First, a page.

Hate in this sense does make sense – – Actually I love my life because I live in Jesus and He in lives in Me. Thank you for your thoughtful post and causing us to pull apart the words “hate my life” and understand its true meaning.
    Thanks for sharing here at “Tell Me a Story.”

  6. I love the clarity that you always bring to these sticky issues, Scott. I’ve struggled with these very issues lately and I find comfort in your words and challenge to recalibrate my focus on Christ alone! He truly is the only One who can satisfy!

  7. what we are pursuing…..thats were we find where we stand….great post

  8. Visiting from Pour Your Heart Out, what a great heartfelt post!

  9. As a person with a chronic illness and disability, these words offer such hope! “remember and live in our true covering”….. what bliss that will be, our true covering! And a reminder of where our focus should be is a true blessing! Thank you! Heart Hugs, Shelly <3

  10. Great perspective… I love how it balances out not seeking comfort from the world without having to completely deprive ourselves of all joy (which, honestly, is just a different way of trying to seek comfort from the world, by showing how “above it all” we really are.)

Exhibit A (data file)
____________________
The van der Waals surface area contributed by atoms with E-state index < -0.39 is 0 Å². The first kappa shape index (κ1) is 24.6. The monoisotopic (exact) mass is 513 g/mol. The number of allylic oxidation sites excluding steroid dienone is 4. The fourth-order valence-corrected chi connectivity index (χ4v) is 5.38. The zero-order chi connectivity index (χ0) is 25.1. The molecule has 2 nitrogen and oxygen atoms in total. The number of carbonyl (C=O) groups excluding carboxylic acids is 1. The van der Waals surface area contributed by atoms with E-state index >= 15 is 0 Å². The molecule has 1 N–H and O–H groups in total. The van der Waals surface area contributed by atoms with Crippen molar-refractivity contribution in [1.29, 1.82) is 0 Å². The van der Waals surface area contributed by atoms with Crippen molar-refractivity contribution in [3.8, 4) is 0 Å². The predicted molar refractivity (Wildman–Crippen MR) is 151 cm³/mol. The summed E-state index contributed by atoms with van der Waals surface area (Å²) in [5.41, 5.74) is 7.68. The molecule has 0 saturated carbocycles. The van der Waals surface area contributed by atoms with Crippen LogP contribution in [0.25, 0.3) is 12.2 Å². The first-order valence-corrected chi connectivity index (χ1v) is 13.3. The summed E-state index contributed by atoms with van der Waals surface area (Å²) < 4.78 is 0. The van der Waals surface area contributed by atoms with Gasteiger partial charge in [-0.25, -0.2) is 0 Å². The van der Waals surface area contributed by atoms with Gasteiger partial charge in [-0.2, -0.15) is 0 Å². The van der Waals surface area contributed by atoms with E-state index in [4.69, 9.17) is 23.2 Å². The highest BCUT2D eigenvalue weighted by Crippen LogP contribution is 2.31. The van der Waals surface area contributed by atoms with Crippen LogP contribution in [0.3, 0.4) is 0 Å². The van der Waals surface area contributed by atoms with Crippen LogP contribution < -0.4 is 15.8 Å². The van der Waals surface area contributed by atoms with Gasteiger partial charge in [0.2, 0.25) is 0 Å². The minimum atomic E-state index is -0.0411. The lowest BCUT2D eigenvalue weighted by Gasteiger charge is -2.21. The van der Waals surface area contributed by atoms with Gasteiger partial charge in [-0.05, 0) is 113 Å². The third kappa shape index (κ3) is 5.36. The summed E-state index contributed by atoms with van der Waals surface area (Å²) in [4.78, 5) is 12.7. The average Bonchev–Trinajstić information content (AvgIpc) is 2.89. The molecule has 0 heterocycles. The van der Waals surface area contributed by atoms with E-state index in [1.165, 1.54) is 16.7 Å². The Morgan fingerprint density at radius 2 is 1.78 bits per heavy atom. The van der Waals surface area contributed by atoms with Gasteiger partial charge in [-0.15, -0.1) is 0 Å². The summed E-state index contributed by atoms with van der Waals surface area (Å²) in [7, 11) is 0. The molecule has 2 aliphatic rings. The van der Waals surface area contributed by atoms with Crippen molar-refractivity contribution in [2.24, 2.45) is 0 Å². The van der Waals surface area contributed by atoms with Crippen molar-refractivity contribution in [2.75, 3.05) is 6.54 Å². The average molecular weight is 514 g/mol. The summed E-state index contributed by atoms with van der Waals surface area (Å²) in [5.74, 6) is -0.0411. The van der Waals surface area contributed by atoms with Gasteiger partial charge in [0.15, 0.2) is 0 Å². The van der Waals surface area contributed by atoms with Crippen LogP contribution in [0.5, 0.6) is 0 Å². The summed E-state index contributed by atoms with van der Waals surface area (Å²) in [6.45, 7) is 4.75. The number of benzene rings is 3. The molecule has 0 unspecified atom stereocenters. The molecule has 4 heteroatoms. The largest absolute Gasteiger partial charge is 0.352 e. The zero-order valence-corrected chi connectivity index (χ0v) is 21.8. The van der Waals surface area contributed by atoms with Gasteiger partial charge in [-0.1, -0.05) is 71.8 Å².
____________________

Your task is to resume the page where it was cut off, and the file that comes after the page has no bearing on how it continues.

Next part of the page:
11. Thanks for sharing. Self worth, what an interesting post.

  12. It’s hard to live in the world but not of the world. The way I try to keep looking God-ward is to read His word daily and focus on the truth He wants me to live by. There is so much in our world that we can appreciate and enjoy but it’s about holding on to what is good by measuring it against the standards of God.
    Thanks so much for sharing at Essential Fridays.
    Blessings
    Mel

  13. I’m visiting from Sunday Stillness. I appreciate the clarity with which you have approached this passage. What spoke to me most at this time was your statement “We can begin to learn to enjoy a meal for the taste rather than the comfort it provides.” Your timely words have given me much to pray about. Thank you.

  14. Thank you for sharing on Family Fridays at Livin The Mom Life!!!!

  15. “But, in those gifts we are not to seek wholeness apart from him.” <— yes! I love this explanation.

  16. Good words and a great reminder of how we can truly find joy in life without seeking validation, comfort and wholeness from the world. Thanks for linking up to Through The Lens Thursday.